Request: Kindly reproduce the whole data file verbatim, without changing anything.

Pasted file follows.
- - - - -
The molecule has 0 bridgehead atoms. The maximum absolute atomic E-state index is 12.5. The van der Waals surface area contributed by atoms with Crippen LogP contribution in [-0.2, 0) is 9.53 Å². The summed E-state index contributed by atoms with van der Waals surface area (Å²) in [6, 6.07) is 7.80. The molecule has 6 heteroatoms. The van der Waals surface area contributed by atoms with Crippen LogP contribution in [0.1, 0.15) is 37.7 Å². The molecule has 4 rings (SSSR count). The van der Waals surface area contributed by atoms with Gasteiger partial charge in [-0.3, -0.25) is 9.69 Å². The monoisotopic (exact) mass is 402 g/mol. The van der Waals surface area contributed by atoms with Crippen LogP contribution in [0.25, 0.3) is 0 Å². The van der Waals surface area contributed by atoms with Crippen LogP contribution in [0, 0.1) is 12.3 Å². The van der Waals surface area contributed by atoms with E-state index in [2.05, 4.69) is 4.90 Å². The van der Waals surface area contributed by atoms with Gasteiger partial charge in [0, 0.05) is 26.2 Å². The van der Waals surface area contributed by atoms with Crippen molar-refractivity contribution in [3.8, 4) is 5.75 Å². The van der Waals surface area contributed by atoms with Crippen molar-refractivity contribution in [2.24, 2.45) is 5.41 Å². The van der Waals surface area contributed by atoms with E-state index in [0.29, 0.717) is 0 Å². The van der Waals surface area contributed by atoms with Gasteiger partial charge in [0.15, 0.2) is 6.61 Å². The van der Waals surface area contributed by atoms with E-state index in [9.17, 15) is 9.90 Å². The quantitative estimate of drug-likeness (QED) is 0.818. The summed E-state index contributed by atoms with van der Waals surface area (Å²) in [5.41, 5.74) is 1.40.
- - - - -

The molecule has 0 bridgehead atoms. The maximum absolute atomic E-state index is 12.5. The van der Waals surface area contributed by atoms with Crippen LogP contribution in [-0.2, 0) is 9.53 Å². The summed E-state index contributed by atoms with van der Waals surface area (Å²) in [6, 6.07) is 7.80. The molecule has 6 heteroatoms. The van der Waals surface area contributed by atoms with Crippen LogP contribution in [0.1, 0.15) is 37.7 Å². The molecule has 4 rings (SSSR count). The van der Waals surface area contributed by atoms with Gasteiger partial charge in [-0.3, -0.25) is 9.69 Å². The monoisotopic (exact) mass is 402 g/mol. The van der Waals surface area contributed by atoms with Crippen LogP contribution in [0.25, 0.3) is 0 Å². The van der Waals surface area contributed by atoms with Crippen LogP contribution in [0, 0.1) is 12.3 Å². The van der Waals surface area contributed by atoms with E-state index in [2.05, 4.69) is 4.90 Å². The van der Waals surface area contributed by atoms with Gasteiger partial charge in [0, 0.05) is 26.2 Å². The van der Waals surface area contributed by atoms with Crippen molar-refractivity contribution in [3.8, 4) is 5.75 Å². The van der Waals surface area contributed by atoms with Crippen molar-refractivity contribution in [2.24, 2.45) is 5.41 Å². The van der Waals surface area contributed by atoms with E-state index in [0.29, 0.717) is 0 Å². The van der Waals surface area contributed by atoms with Gasteiger partial charge in [0.15, 0.2) is 6.61 Å². The van der Waals surface area contributed by atoms with E-state index in [9.17, 15) is 9.90 Å². The quantitative estimate of drug-likeness (QED) is 0.818. The summed E-state index contributed by atoms with van der Waals surface area (Å²) in [5.41, 5.74) is 1.40.